Alexa
  • Directory of Taiwan

Chen calls on citizens to sing anthem proudly

Statement represents reversal of party's stance that song is KMT relic

Chen calls on citizens to sing anthem proudly

President Chen Shui-bian (陳水扁) urged the public yesterday to sing the national anthem with pride, saying it was "a very serious problem" that many Taiwanese did not sing their national song.

The president, who had just returned from a nine-day visit to Paraguay and Costa Rica, observed on his trip that people of other countries sing their national anthems, even journalists while many in his delegation did not.

The president noted that he sang the national anthem six times in one day in Paraguay. "But in Taiwan, the public does not sing the national anthem, or does not sing it loudly, which is a very serious problem."

The president's call represented a reversal of the ruling Democratic Progressive Party's position, which has been that the national anthem is a legacy of the past when the line between the former ruling Kuomintang and the nation was blurred.

Chen made his appeal in Sinjhuang, Taipei County during the opening ceremony of the eighth President's Cup, a competition in ball sports held for central government employees.

Chen said that the national anthem stands for a nation, and that singing it loudly will help forge a national consensus. If the public does not sing the national anthem, it will be harmful to the nation's competitive edge, he argued.
Objection to the first line
Some members of his delegation may not have joined in, however, because many object to the first line of the song's lyrics - "The Three Principles of the People is the cornerstone of our party" - paying tribute to a political party rather than the state.
The national anthem of the Republic of China was part of speech by the R.O.C.'s founding father, Dr. Sun Yat-sen, to open the Whampoa Military Academy in 1924. The text was officially endorsed as the national anthem of the R.O.C. in 1943.

Premier Su Tseng-chang (蘇貞昌) and Taipei County Magistrate Chou Hsi-wei (周錫瑋), who also attended the ceremony with Chen, were seen singing the national anthem yesterday along with other attending dignitaries. According to local reports, however, not many Executive Yuan staffers or participating athletes joined in.

Identifying with Taiwan
DPP Legislator Yeh Yi-chin (葉宜津) remarked that the president made the comments because he was concerned about the national awareness of Taiwanese citizens. "The president means that the people of Taiwan should sing the national anthem to show they identify with their own land," she said.

DPP Information and Culture Department Director Tsai Huang-liang (蔡煌瑯) affirmed the president's remarks, saying that the DPP has always respected the flag and the national anthem of the R.O.C., despite ideological differences with the KMT.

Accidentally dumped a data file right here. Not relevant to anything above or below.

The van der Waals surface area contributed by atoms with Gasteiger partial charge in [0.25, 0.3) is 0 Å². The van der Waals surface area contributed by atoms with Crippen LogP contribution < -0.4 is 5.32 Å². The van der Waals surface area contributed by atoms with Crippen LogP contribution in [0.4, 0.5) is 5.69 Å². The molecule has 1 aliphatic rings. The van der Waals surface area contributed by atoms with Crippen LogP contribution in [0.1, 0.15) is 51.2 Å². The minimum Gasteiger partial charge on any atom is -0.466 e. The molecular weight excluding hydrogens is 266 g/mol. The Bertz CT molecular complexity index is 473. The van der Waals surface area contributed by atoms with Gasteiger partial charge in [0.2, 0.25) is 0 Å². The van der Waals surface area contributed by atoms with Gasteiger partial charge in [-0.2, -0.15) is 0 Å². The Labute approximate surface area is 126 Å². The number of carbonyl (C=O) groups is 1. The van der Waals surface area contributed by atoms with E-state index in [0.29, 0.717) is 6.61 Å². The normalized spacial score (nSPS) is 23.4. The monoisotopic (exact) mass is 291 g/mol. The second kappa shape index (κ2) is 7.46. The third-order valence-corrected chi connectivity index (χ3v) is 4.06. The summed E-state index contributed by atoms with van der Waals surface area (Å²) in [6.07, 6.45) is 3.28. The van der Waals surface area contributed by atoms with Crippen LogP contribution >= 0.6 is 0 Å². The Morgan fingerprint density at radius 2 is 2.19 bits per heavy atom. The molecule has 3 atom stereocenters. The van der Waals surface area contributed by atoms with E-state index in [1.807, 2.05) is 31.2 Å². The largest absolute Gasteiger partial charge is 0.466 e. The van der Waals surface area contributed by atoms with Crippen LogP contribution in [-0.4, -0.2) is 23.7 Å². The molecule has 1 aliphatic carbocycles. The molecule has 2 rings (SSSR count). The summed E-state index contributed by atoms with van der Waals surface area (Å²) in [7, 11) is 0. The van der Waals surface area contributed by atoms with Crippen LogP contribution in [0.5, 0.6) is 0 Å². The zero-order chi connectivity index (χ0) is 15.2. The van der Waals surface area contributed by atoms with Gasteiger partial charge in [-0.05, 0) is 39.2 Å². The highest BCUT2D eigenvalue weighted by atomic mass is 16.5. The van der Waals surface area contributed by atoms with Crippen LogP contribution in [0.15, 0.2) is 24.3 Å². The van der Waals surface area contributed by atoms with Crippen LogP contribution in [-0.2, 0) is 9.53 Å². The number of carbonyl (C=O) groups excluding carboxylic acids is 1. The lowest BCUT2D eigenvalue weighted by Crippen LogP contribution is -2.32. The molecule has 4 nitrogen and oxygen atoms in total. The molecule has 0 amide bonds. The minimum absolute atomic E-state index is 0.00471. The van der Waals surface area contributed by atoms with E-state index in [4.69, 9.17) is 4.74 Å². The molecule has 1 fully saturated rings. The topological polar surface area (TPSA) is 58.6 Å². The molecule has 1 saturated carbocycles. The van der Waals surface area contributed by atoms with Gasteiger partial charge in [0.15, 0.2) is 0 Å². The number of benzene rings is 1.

"If the people of Taiwan are united because of singing the same national anthem and showing allegiance to the same flag, the DPP will be pleased," Tsai said.

He asserted that a national anthem and flag are a country's most prominent icons and should not be regarded as symbols that trigger ideological differences.
Pro-independence groups, however, disavowed Chen's remarks, arguing that the national anthem paid tribute to the KMT, and that by encouraging Taiwanese to sing the national anthem proudly, the president was taking a step backward.

"We're not opposing to Taiwan having a national anthem, but the fact that it is using a song from the KMT is a mistake of the times," said Huang Chao-tang, chairman of the World United Formosans for Independence.

Opposition People First Party spokesman Hsieh Kung-ping (謝公秉) said he was surprised by Chen's remarks because "when the DPP gained control of the Taiwan government, the members of the party refused to sing the national anthem, and even tossed the flag onto the ground," he recalled.

Nonetheless, noted Hsieh, the president's encouragement for the public to sing the national anthem yesterday "was not a bad thing, because observing the national symbols was one of the responsibilities of the government."

"If the president sets the example to sing the national anthem proudly, then all Taiwanese citizens will do so," said KMT Chairman Ma Ying-jeou (馬英九) yesterday while presiding over a memorial ceremony in his role as Taipei mayor for the upcoming Dragon Boat Festival on May 31.

However, Ma's comment was later criticized by Vice President Annette Lu (呂秀蓮), who dared the KMT chairman to sing the Taiwanese national anthem the next time he goes to Beijing, and "while he's at it, he might as well take along a flag of Taiwan and shout 'Long live the R.O.C.'"

"A lot of people say they love Taiwan and pay respect to the national anthem and the flag, but they all fall silent when they visit China," said Lu. She further indicated that one of these people was KMT Honorary Chairman Lien Chan (連戰), who "was once Taiwan's vice president."

Lu, when asked to comment on Chen's remarks in the morning, said she speculated that the younger generation in Taiwan might be hesitant to sing to the national anthem in public because it was an aged anthem of a military academy and did not suit the tastes of the 21st century. She further suggested that the government could consider changing the anthem's lyrics.